About the whole ‘script’ thing: scripts are secure. Scripts don’t change, for the most part. Scripts have words on them that I can say, and I know that they are there, and I can learn them, and they’re not going away any time soon. Life, unfortunately, does not have such scripts for me to rely on. But I almost feel as if I have to learn some form of a prepared script in order to interact with people, because if I don’t, I will sound incoherent, I will not know what I am saying, and they will think I am weird and silly and stupid. I don’t talk off the cuff in presentations and papers mainly because it’d be impossible for me to talk without some form of script or written paper: again, I would forget things, lose the run of myself, and then feel under immense pressure to sound intelligent, to sound eloquent, to sound PERFECT. One of the worst things is being stuck in a room packed to the gills with other people: you know you should socialise, you know you should talk to people, but how do you do that? How do you do small talk? Who the hell came up with small talk, anyway? To sum up: it’s exhausting, it’s incredibly overwhelming, and I end up leaving very early because I simply cannot deal with it any longer. Social interaction can be a minefield for autistic people. It’s something completely out of control and has a life of its own. Being unable to read people correctly, being unable to read the social situation correctly either, and thus not knowing what to do. It’s generally quite confusing. And when you screw up, you want to tell the person I’M SORRY THAT I’M WEIRD I HAVE ASPERGERS’, but they’ve already cast their judgement: you’re weird, or boring, or just plain strange. And then you start to worry that you’re using your autism as an crutch (again). And the cycle goes forth once more. Part of the problem is that my autism lies in the smallest of details, the smallest of interactions, the ones that are barely noticeable as anything other than ‘normal’.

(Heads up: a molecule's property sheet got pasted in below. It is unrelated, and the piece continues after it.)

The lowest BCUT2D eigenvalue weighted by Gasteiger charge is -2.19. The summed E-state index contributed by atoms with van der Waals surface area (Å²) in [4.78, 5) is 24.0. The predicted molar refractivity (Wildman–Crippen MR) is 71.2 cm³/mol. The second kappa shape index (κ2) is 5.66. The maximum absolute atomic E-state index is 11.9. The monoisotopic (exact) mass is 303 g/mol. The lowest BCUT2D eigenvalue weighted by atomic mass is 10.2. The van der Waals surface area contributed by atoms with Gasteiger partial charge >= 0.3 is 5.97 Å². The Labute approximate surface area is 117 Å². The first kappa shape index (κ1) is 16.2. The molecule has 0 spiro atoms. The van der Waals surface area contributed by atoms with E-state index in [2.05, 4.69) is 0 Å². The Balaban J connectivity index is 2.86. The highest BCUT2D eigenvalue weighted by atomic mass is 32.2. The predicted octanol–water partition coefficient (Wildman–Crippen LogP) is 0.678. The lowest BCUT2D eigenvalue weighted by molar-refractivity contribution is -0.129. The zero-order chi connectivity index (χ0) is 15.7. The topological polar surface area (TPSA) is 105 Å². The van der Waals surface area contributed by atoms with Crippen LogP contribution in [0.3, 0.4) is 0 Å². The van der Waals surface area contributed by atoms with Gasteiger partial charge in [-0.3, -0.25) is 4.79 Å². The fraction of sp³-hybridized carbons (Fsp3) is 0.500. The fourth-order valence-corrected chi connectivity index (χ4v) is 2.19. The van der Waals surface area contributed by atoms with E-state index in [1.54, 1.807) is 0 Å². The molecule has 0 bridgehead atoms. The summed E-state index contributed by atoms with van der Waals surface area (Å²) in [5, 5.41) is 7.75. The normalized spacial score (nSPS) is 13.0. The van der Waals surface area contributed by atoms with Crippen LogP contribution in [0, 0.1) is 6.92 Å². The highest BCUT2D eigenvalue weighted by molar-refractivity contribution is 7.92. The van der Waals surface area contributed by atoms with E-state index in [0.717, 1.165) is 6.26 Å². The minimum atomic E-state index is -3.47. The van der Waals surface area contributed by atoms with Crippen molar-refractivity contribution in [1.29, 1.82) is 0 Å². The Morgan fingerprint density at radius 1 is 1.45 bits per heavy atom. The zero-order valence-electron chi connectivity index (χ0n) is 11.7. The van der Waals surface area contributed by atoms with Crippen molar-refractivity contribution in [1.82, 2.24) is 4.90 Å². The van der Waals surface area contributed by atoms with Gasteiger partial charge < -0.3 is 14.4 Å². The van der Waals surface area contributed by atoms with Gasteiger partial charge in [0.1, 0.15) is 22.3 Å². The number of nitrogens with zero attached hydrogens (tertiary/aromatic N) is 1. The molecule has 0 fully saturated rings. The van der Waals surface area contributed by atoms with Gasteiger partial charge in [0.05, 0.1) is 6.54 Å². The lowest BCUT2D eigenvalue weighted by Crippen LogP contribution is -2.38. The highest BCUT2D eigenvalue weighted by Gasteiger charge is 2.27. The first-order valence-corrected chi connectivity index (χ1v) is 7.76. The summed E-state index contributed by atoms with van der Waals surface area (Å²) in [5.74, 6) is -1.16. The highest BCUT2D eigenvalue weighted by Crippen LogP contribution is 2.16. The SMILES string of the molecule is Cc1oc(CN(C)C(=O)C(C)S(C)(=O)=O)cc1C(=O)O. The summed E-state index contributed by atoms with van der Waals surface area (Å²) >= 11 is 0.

I should say that it’s fine in comfortable situations. I love house parties, for example, as they’re so laid-back and people want to feed you lots of tacos and/or give you wine, and to those of you who may say: ‘but you’re never like that with ME’, please note that that is because I am comfortable with you, and that you make me feel at ease. That means that you are a good friend too, so well done you.

But in all honesty, I can’t stop that little voice in my brain rebuking me after a conversation with someone. I can’t stop the feelings of being completely overcome by noise and people and everything in between. I don’t want to sound utterly helpless though: even though some things will always be difficult, things can and have gotten better. I would love nothing more than to put paid to the feeling of losing complete confidence in my words: I know it’s something I need to work on. I’m very lucky to have people in my life who are open, loving, and who don’t mind me missing the point of their jokes or being too loud in public places, but who know to pull me in at the right time. I’ve come a long way due to a lot of help from the right people. As long as people are generally good and giving, and as long as I don’t become completely misanthropic and anti-social, I think things are going to be OK. Eventually.